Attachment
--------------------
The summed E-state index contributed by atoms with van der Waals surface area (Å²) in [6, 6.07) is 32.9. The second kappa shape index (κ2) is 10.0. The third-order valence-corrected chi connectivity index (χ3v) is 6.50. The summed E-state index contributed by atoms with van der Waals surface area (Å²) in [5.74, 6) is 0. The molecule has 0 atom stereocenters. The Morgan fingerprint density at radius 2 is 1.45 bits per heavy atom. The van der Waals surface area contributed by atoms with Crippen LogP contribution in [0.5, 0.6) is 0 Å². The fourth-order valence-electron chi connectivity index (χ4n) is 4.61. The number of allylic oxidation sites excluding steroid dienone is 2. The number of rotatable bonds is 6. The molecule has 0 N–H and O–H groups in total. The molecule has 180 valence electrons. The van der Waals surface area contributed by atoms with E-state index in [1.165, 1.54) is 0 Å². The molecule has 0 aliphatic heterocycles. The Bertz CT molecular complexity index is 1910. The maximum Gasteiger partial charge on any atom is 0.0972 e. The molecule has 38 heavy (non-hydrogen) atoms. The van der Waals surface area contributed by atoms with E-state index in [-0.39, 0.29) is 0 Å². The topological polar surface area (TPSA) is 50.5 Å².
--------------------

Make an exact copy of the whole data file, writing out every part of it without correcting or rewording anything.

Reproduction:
The summed E-state index contributed by atoms with van der Waals surface area (Å²) in [6, 6.07) is 32.9. The second kappa shape index (κ2) is 10.0. The third-order valence-corrected chi connectivity index (χ3v) is 6.50. The summed E-state index contributed by atoms with van der Waals surface area (Å²) in [5.74, 6) is 0. The molecule has 0 atom stereocenters. The Morgan fingerprint density at radius 2 is 1.45 bits per heavy atom. The van der Waals surface area contributed by atoms with Crippen LogP contribution in [0.5, 0.6) is 0 Å². The fourth-order valence-electron chi connectivity index (χ4n) is 4.61. The number of allylic oxidation sites excluding steroid dienone is 2. The number of rotatable bonds is 6. The molecule has 0 N–H and O–H groups in total. The molecule has 180 valence electrons. The van der Waals surface area contributed by atoms with E-state index in [1.165, 1.54) is 0 Å². The molecule has 0 aliphatic heterocycles. The Bertz CT molecular complexity index is 1910. The maximum Gasteiger partial charge on any atom is 0.0972 e. The molecule has 38 heavy (non-hydrogen) atoms. The van der Waals surface area contributed by atoms with E-state index in [-0.39, 0.29) is 0 Å². The topological polar surface area (TPSA) is 50.5 Å².